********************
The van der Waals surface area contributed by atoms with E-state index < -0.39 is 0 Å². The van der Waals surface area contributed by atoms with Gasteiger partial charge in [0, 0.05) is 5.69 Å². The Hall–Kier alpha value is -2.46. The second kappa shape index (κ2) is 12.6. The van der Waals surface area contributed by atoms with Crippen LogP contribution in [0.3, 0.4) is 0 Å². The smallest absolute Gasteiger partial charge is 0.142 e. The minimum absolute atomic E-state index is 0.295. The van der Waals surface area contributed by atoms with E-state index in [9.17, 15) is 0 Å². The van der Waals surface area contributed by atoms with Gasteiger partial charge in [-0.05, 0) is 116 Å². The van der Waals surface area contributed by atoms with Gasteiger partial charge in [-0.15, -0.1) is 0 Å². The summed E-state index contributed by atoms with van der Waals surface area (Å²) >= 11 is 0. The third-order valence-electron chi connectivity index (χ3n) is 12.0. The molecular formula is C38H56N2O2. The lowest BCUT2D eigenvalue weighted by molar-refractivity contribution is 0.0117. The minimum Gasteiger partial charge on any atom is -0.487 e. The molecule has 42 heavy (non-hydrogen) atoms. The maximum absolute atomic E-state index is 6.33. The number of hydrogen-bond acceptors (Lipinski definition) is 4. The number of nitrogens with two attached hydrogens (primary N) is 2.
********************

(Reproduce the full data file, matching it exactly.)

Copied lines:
The van der Waals surface area contributed by atoms with E-state index < -0.39 is 0 Å². The van der Waals surface area contributed by atoms with Gasteiger partial charge in [0, 0.05) is 5.69 Å². The Hall–Kier alpha value is -2.46. The second kappa shape index (κ2) is 12.6. The van der Waals surface area contributed by atoms with Crippen LogP contribution in [0.3, 0.4) is 0 Å². The smallest absolute Gasteiger partial charge is 0.142 e. The minimum absolute atomic E-state index is 0.295. The van der Waals surface area contributed by atoms with E-state index in [9.17, 15) is 0 Å². The van der Waals surface area contributed by atoms with Gasteiger partial charge in [-0.05, 0) is 116 Å². The van der Waals surface area contributed by atoms with Gasteiger partial charge in [-0.15, -0.1) is 0 Å². The summed E-state index contributed by atoms with van der Waals surface area (Å²) >= 11 is 0. The third-order valence-electron chi connectivity index (χ3n) is 12.0. The molecular formula is C38H56N2O2. The lowest BCUT2D eigenvalue weighted by molar-refractivity contribution is 0.0117. The minimum Gasteiger partial charge on any atom is -0.487 e. The molecule has 42 heavy (non-hydrogen) atoms. The maximum absolute atomic E-state index is 6.33. The number of hydrogen-bond acceptors (Lipinski definition) is 4. The number of nitrogens with two attached hydrogens (primary N) is 2.